At a glance
- Renewables are increasingly replacing fossil fuels in the fields of electricity generation, heat production and transport.
- As a result, avoided GHG emissions today are more than six times higher than in 1990.
- The Federal Government intends to considerably expand the share of renewables to further reduce greenhouse gas emissions.
All economic processes involve the use of energy. At present, fossil fuels such as coal, petroleum and natural gas are the primary energy sources in Germany and throughout the world. Burning fossil fuels releases greenhouse gases, which are the driving force behind global climate change.
One important way of protecting the climate is therefore to switch to cleaner forms of energy, particularly renewables. The indicator shows the contribution made by renewable energy sources to reducing greenhouse gas emissions and achieving climate protection targets.
Using energy more efficiently also plays an important role in achieving climate targets. However, measuring overall energy efficiency is a complex matter. Nevertheless the indicator ‘energy productivity’ provides a general measure for the energy efficiency of a national economy in terms of economic output for a given amount of energy.
Assessing the development
The use of renewables has expanded significantly in Germany in recent decades. In 2018 187,3 million tonnes of carbon dioxide equivalents were avoided through the use of renewables. These emissions would otherwise have been generated through the use of fossil fuels. That was more than six times as much as in 1990.
Electricity generation from renewables accounted for about 77 % of the avoided emissions. 19 % can be attributed to the heating sector and 4 % are coming from renewable energies (e.g. biofuels) used for transport.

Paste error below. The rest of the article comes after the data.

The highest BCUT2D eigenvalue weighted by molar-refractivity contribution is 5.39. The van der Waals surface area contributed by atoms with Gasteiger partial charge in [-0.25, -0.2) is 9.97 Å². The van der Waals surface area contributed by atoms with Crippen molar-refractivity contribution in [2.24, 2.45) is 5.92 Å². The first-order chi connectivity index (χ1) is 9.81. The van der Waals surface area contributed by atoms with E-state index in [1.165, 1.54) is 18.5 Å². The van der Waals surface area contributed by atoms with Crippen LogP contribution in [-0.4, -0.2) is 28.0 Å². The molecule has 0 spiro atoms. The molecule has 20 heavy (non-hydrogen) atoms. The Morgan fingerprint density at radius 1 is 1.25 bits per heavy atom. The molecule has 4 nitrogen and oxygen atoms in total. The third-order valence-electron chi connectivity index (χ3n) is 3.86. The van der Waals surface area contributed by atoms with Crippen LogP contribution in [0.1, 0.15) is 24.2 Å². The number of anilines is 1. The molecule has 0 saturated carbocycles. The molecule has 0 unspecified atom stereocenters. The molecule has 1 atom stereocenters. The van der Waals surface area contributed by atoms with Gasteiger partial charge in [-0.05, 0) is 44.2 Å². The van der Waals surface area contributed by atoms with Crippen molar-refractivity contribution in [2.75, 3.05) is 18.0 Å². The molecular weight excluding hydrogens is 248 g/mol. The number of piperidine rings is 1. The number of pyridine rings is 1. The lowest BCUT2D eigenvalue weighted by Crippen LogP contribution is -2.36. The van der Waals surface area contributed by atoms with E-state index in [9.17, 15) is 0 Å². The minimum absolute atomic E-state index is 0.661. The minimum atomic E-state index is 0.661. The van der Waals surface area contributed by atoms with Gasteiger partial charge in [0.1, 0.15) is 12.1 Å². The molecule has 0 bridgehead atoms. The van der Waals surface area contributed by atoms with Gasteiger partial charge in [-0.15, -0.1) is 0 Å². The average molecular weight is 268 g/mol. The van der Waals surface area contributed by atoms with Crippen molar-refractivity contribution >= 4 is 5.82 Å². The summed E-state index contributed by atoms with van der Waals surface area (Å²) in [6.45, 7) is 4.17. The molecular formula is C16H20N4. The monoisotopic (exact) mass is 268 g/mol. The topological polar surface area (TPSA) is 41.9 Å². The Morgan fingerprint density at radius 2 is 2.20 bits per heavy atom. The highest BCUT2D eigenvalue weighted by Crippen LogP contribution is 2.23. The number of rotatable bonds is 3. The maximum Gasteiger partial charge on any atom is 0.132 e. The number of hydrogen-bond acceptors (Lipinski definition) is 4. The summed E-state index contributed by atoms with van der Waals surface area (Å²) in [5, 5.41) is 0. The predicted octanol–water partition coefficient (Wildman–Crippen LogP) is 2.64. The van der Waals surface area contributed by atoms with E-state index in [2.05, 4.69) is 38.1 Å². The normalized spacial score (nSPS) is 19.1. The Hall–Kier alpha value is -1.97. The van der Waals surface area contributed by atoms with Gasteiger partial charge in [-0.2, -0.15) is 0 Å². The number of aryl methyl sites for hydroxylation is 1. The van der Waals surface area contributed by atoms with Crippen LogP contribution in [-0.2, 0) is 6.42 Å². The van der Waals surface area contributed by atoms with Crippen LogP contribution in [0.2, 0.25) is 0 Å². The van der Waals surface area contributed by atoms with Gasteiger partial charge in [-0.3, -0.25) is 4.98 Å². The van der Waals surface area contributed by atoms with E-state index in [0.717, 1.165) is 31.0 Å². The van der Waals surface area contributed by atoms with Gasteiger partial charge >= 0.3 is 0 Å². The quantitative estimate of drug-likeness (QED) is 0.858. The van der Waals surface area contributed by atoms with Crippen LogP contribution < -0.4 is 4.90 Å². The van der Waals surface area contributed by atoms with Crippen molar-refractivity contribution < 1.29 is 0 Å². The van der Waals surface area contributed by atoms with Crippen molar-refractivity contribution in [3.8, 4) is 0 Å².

Through its Energy Concept, the Federal Government aims to reduce greenhouse gas emissions to 40 % below 1990 levels by 2020 and even 80 to 95 % by 2050 (BMWi, BMU 2010). Renewables are expected to make a particularly important contribution to achieving this goal. It is targeted that they should have a 30 % share of final energy consumption by 2030 and 60 % by 2050.
Further substantial efforts are required to achieve these targets (cf. ‘Greenhouse gas emissions’ and ‘Renewable energy’ indicators).
The calculation of the indicator is based on the assumption that energy generated from renewable energy sources today would otherwise have been provided by a fossil energy mix. The indicator shows the difference between assumed fossil emissions and the actual emissions. It also includes emissions from renewable energy sources occurring for example during production, installation or maintenance of renewable energy facilities. A detailed description of the calculation method can be found in the Emission Balance 2013 (UBA 2014, in German only; cf. Flyer UBA 2015).
More detailed information: 'Erneuerbare Energien - Vermiedene Treibhausgase' (in German only).